Brad Kuvin Brad Kuvin
Editorial Director

Automotive Steel vs. Aluminum—Is the Tide Turning?

October 1, 2013

In May, aluminum rolled-products manufacturer Novelis joined forces with ThyssenKrupp Tailored Blanks to begin developing tailored aluminum blanks. The ability to custom-fabricate blanks of varying grades and gauges of aluminum will undoubtedly attract the attention of automotive engineers. Such a breakthrough may—and likely will—open the door to expanding automotive-aluminum applications. We’re talking lightweight closures as well as structural components—cross members, longitudinal members and the like.

I see this as a significant development in the never-ending race to light-weight vehicles yet optimize crash performance. The latest carrot in the race, of course, is the recent federal mandate to achieve fleet-average fuel economy of 54.5 miles/gal. by 2025.

For sure the steel industry has done an amazing job getting us to this point. It has doubled the available grades of steel since 2000, according to the American Iron and Steel Institute, adding alloys as much as five times stronger than their predecessors. But now it looks like we’re at the start of a new stage in the race for vehicle-material consumption, and the aluminum industry has trained hard to prepare. Huge shifts already have occurred in the pickup-truck and SUV segments, and the momentum has shifted.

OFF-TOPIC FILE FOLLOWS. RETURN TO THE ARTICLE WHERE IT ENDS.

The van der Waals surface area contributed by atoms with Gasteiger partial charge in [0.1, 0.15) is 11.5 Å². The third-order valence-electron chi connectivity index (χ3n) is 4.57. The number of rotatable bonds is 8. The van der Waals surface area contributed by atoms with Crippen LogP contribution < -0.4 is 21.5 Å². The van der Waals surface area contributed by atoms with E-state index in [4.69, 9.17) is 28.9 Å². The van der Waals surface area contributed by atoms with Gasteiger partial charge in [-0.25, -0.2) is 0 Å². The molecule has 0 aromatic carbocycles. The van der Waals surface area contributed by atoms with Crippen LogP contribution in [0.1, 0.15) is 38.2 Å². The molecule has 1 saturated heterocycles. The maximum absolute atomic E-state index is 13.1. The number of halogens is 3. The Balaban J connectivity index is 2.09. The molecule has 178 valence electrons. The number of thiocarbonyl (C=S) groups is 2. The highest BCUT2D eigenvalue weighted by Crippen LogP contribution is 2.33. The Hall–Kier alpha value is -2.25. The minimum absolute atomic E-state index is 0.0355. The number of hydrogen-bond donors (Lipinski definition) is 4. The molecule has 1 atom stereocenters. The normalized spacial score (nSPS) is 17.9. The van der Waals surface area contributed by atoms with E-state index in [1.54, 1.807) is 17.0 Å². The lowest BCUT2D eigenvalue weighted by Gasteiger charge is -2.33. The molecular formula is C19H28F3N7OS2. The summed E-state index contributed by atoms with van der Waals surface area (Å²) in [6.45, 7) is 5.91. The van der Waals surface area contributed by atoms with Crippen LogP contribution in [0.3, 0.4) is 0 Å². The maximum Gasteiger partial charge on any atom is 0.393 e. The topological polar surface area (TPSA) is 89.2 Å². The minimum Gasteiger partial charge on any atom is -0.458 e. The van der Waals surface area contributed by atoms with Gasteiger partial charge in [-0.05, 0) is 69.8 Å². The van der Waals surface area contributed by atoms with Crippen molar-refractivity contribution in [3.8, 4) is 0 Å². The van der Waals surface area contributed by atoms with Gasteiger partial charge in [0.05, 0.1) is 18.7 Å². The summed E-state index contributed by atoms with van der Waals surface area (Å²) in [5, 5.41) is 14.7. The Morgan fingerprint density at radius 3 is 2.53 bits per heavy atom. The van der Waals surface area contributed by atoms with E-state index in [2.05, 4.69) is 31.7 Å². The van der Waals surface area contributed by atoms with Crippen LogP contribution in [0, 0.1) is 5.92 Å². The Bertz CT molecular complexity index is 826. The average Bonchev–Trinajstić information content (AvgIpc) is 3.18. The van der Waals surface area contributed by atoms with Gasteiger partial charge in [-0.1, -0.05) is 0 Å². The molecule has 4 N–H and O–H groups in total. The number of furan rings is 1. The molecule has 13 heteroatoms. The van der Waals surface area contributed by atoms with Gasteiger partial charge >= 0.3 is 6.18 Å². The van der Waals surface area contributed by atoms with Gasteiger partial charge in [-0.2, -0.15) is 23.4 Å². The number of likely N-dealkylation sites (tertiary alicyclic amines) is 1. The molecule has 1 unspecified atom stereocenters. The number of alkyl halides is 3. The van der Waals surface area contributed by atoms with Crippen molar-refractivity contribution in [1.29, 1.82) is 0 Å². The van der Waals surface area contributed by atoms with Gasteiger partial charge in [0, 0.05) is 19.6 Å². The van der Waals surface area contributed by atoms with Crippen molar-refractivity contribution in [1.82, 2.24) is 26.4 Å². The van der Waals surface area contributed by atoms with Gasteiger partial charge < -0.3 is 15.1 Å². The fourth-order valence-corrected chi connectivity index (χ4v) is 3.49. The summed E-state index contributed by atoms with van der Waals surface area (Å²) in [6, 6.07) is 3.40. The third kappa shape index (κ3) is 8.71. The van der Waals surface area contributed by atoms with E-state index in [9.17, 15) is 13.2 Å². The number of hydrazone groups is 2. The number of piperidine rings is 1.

The impact on metalformers? Well, most aluminum to date in vehicles has been in engines and transmissions. We’ll undoubtedly see its use grow in body and structural parts, meaning that metalformers must become experts in working with aluminum. Case in point: the shift from steel to aluminum stamping under at window-regulator manufacturer Hi-Lex Controls, subject of a case-study article beginning on page 20 of this issue. Window-regulator stampings have primarily been from galvanized steel, but not for long. By mid-2013, the majority of Hi-Lex’s regulator rails will be of aluminum. That has the company’s pressroom learning new stamping techniques, as described in my article. Included is diligent cleaning of coil-feed rolls, and the use of servo-press technology.

We’re going to follow this trend closely and continue to provide our readers with all of the latest technology and techniques being developed to stamp and fabricate aluminum parts and assemblies. And, this issue, which spotlights the upcoming FABTECH tradeshow, includes an unbelievable array of new metalforming technology ready to address just about any challenge/opportunity you can think of. Read on, and we’ll see you in Chicago at FABTECH.


Last month, I wrote about celebrating diversity, and seeking s to draw perspectives and ideas from throughout the company regardless of background, ethnicity and cultural heritage. I’m afraid I left out one very important segment of our diverse workforce—the gay, lesbian, bisexual and transgender folks working in our metalforming plants.

More than one reader reminded me of this oversight, and for that I apologize. So don’t forget to celebrate June as gay pride month. The goals remain the same—make every employee feel understood and appreciated, and you’re more likely to make them feel like true team members, ready and willing to contribute their brainpower as well as their brawn.
Industry-Related Terms: Alloys, Case, Draw, Point
View Glossary of Metalforming Terms

Technologies: Materials


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